Beat Big Pharma Drug Prices And Chemical Additives – Make Your Own Safe, High Quality, Natural Topical Ointments At Home
February 24th, 2012
By: JB Bardot
Consumers are bombarded daily by pharmaceutical company hype over the promise of clear skin and painless backsides achieved by using ineffective and sometimes dangerous topical applications for everything from hemorrhoids to eczema and acne.
While people are emptying their wallets for Big Pharma’s witch’s brews, they could be making their own high quality ointments with healthy, natural ingredients. Instead of suppressing symptoms with medicines that dovirtually nothing, are expensive and may have damaging long-term effects, mix your own salves using effective, inexpensive and natural ingredients.
Most salves, ointments and lotions are simple to make from medicinal tinctures mixed with ingredients like lanolin, glycerin, cocoa butter, olive and coconut oil or aloe vera.
Lanolin is a rich emollient made from sheep’s wool. It makes an excellent base for medicinal salves and naturally moisturizes skin. Lanolin has been used for thousands of years as an all-purpose vehicle for a long list of skin-care products for both medical and cosmetic purposes, including hypoallergenic preparations. The myth that lanolin causes allergies, is just that — a myth — and in actuality, the incidences of a lanolin allergyare negligibly low.
Glycerin is a byproduct of the soap-making process and provides a wonderful natural base for making medicinal lotions. As a humectant, glycerin attracts moisture to the skin. It’s a naturally sweet-tasting, clear liquid which, when frozen, becomes a sticky paste. It mixes well with alcohol or water but not with fats or oils. Straight glycerin is dehydrating when used on its own; however, when diluted with water, it’s an excellent skin-softening moisturizer.
Many medicinal tinctures can be purchased over-the-counter from homeopathic pharmacies. Some tinctures require a prescription from a doctor. Tinctures are similar to herbal extracts in that they are made from herbs and preserved with alcohol. Tinctures are not quite as strong as liquid extracts. Although extracts may be more potent, they lose their potency faster than tinctures and they contain plant matter suspended in the mixture, making them less desirable for use in topical applications. Tinctures are the preferred choice for making most medicinal salves and lotions. Ointments made from lanolin tend to be greasy. Glycerin lotions absorb into the skin in most cases, leaving no residue.
Percentages of tinctures to base ingredients vary; however, a safe guideline is to add 10 to 15 percent tincture to the mix. When making salves and ointments with lanolin, the texture may be too thick. In order to thin, add a small amount of olive or coconut oil. For example, try 2/3 lanolin to 1/3 olive oil, then add the tincture and mix by hand or in a food processor until well blended. Decant into dark glass containers and store covered in a cool, dry place.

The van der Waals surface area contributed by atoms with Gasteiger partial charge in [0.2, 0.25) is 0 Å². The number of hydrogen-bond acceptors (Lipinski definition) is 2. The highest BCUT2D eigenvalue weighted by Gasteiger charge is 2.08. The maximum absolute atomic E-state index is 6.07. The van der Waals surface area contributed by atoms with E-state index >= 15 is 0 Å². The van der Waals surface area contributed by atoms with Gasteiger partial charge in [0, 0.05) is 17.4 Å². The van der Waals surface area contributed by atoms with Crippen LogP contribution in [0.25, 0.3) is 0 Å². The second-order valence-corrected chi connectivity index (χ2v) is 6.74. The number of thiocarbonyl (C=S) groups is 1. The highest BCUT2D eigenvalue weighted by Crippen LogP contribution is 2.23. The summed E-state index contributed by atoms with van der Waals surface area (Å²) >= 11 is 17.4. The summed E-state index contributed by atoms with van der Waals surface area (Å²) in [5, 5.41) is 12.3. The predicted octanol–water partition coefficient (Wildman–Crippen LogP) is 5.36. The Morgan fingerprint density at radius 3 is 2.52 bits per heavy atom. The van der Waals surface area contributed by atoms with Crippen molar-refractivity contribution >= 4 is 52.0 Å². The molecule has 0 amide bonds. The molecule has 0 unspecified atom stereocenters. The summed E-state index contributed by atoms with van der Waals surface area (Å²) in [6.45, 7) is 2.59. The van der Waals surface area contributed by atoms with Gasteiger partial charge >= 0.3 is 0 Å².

Here are some suggestions for making ointments and lotions for personal use using tinctures and either lanolin or glycerin. Other natural bases and tinctures can also be used andexperimented with. Tinctures should be 1X potency if you can get them. If not, get the lowest potency available.
Wounds, scrapes, infections, acne — equal parts Echinacea, Calendula, Hypericum, Arnica montana
Bruises and muscle strain –Arnica montana
Foot problems, aches, corns, plantar warts — Thuja
Scar removal including acne scars and keloids — Thiosimaminum
Hemorrhoids — equal parts Hamamelis virginicus, Aescus hippocastanum, Arnica montana, Calendula (Mix in lanolin base. Do not use glycerin.)
Sprains and joint pain — Arnica montana, Rhus toxicodendron, Ruta gravolens, Calcarea florica, Symphytum
(Author’s note: I cannot recommend places to buy products; however, here is a list of U.S. homeopathic pharmacies. http://www.homeopathyhome.com/directory/usa/pharmacies.html
For The Full Story Go To Natural News
June 14, 2011
By Jeffrey Young
The widely used preservative formaldehyde, and styrene, found in food containers and coffee cups, are among eight agents added to a list of known and suspected carcinogens by the U.S. National Institutes of Health.
Formaldehyde, linked to leukemia and a rare type of nasal cancer, is “known to be a human carcinogen,” according to the congressionally mandated report published today on the health agency’s website. Styrene is categorized by researchers as “reasonably anticipated” to be cancer-causing.
The new compounds bring the total number of substances linked to cancer to 240. Aristolochic acids, found in herbal products used to treat arthritis and gout, were also listed as a known carcinogen because they can cause bladder or urinary-tract cancer in people with kidney disease. The U.S. Food and Drug Administration cautioned consumers against taking supplements containing aristolochic acid in 2001, according to the report.